A heat exchanger is an important device that allows heat from a liquid or gas to pass onto a second fluid without the two fluids having to come into direct contact or mix with one another. More simply put, a heat exchanger transfers heat without transferring the actual source of the heat. Throughout the aerospace industry, heat exchangers are used for both for cooling and heating. They are used in aircraft of all sizes, both fixed wing and rotary, and in many different aircraft systems. In addition to the engine, they are frequently used to cool hydraulics, ram air, auxiliary power units, gearboxes, and many other components found in an aircraft.
In an engine, exhaust gases release heat that dissipates into the open air. This heat loss is essentially wasted energy, and something that the use of a heat exchanger can minimize. Heat will still inevitably be lost, but heat exchangers are able to limit the amount. To carry out this task, the heat exchanger is usually positioned within the exhaust tailpipes or smokestacks. As the hot exhaust gases rise, they float past copper fins. These fins have water flowing through them that absorbs the gas’ heat and carries it back into the plant where it can be recycled back into the engine or fashioned for a different use.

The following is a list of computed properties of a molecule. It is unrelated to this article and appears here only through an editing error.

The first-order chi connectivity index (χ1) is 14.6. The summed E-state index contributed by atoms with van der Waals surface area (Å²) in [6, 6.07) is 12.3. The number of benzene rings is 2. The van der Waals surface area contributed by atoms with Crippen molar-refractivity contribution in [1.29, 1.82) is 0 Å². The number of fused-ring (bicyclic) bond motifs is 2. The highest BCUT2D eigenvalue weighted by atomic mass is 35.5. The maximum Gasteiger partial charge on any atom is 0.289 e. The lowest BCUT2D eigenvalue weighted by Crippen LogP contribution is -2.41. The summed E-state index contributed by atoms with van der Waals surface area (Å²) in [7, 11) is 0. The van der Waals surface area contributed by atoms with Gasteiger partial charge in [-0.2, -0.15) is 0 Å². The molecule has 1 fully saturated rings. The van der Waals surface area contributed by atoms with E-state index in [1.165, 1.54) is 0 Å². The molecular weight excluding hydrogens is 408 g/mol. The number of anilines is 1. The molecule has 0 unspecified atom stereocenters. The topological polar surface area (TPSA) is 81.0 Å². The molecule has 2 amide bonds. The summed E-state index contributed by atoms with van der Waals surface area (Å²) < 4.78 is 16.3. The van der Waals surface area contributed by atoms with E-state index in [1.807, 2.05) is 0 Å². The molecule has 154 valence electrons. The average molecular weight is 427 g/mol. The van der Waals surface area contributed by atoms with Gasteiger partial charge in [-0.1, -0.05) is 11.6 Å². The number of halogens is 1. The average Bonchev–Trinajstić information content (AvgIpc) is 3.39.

While all heat exchangers operate under the same working principle, there are four different types of heat exchangers: shell and tube heat exchanger, plate/fin heat exchanger, recuperator, and regenerator. In a shell and tube heat exchanger, one fluid flows through an array of metal tubes while the second fluid moves through a surrounding shell. As the fluids flow past each other, the heat is exchanged. Depending on the configuration, the two fluids can flow in the same direction, opposite directions, or at right angles. Plate/fin heat exchangers work similarly, but rather than tubes and a shell, they use many thin metal plates or fins with large surface areas to transfer heat more efficiently.
Recuperators and regenerators minimize heat loss from buildings, engines, and machines. A recuperator is used to capture heat by channeling cold, incoming fluid in the opposite direction of warm, outgoing fluid. The two fluids flow through separate channels, never mixing. Because the fluids move in opposite directions, recuperators are known as counterflow heat exchangers. A regenerator is similar to a recuperator, apart from the fact that the incoming and outgoing fluids flow through the same channel. They do this in opposite directions during different intervals. The warm fluid moves through the regenerator, leaving some of its heat behind. The cold fluid follows, picking up the heat left behind by the warm fluid.
In addition to having many types, heat exchangers are made from many materials. These include metal, ceramics, and polymer plastics. Each material has its own advantages. Metal is a very quick absorber and conductor of heat. Ceramics are beneficial in extreme-temperature applications where metals or plastics would melt, and are also more resistant to corrosion and abrasion. Polymer plastics have the advantage of being lightweight, cost-effective, and the ability to be altered to have better thermal conductivity, despite their mechanical weakness.
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